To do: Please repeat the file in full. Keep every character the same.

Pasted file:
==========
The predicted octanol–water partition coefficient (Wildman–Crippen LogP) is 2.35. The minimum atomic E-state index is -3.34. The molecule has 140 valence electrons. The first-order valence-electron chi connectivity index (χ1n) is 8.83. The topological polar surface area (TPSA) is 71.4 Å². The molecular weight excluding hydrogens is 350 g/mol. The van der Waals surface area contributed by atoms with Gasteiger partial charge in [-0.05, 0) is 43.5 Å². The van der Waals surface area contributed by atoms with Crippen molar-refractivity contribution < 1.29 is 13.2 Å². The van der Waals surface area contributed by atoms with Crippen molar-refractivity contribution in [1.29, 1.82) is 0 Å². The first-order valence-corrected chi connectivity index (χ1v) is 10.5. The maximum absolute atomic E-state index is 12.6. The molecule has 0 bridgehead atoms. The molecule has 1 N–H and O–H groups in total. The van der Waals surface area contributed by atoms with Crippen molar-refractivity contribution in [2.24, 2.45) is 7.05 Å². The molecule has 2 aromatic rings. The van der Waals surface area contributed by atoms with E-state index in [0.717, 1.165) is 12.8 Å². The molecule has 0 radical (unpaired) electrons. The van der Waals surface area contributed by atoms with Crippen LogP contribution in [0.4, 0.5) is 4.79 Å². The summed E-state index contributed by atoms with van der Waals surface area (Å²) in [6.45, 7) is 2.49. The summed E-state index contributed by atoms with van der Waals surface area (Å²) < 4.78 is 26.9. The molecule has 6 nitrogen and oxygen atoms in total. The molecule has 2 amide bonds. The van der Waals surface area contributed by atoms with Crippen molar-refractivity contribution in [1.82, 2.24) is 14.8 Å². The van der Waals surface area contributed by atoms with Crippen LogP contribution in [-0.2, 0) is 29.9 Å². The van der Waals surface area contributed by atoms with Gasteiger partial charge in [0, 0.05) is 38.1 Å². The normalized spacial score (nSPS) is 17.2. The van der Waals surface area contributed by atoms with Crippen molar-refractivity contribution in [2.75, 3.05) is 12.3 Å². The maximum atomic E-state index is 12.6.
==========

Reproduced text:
The predicted octanol–water partition coefficient (Wildman–Crippen LogP) is 2.35. The minimum atomic E-state index is -3.34. The molecule has 140 valence electrons. The first-order valence-electron chi connectivity index (χ1n) is 8.83. The topological polar surface area (TPSA) is 71.4 Å². The molecular weight excluding hydrogens is 350 g/mol. The van der Waals surface area contributed by atoms with Gasteiger partial charge in [-0.05, 0) is 43.5 Å². The van der Waals surface area contributed by atoms with Crippen molar-refractivity contribution < 1.29 is 13.2 Å². The van der Waals surface area contributed by atoms with Crippen molar-refractivity contribution in [1.29, 1.82) is 0 Å². The first-order valence-corrected chi connectivity index (χ1v) is 10.5. The maximum absolute atomic E-state index is 12.6. The molecule has 0 bridgehead atoms. The molecule has 1 N–H and O–H groups in total. The van der Waals surface area contributed by atoms with Crippen molar-refractivity contribution in [2.24, 2.45) is 7.05 Å². The molecule has 2 aromatic rings. The van der Waals surface area contributed by atoms with E-state index in [0.717, 1.165) is 12.8 Å². The molecule has 0 radical (unpaired) electrons. The van der Waals surface area contributed by atoms with Crippen LogP contribution in [0.4, 0.5) is 4.79 Å². The summed E-state index contributed by atoms with van der Waals surface area (Å²) in [6.45, 7) is 2.49. The summed E-state index contributed by atoms with van der Waals surface area (Å²) < 4.78 is 26.9. The molecule has 6 nitrogen and oxygen atoms in total. The molecule has 2 amide bonds. The van der Waals surface area contributed by atoms with Crippen molar-refractivity contribution in [1.82, 2.24) is 14.8 Å². The van der Waals surface area contributed by atoms with Crippen LogP contribution in [-0.2, 0) is 29.9 Å². The van der Waals surface area contributed by atoms with Gasteiger partial charge in [0, 0.05) is 38.1 Å². The normalized spacial score (nSPS) is 17.2. The van der Waals surface area contributed by atoms with Crippen molar-refractivity contribution in [2.75, 3.05) is 12.3 Å². The maximum atomic E-state index is 12.6.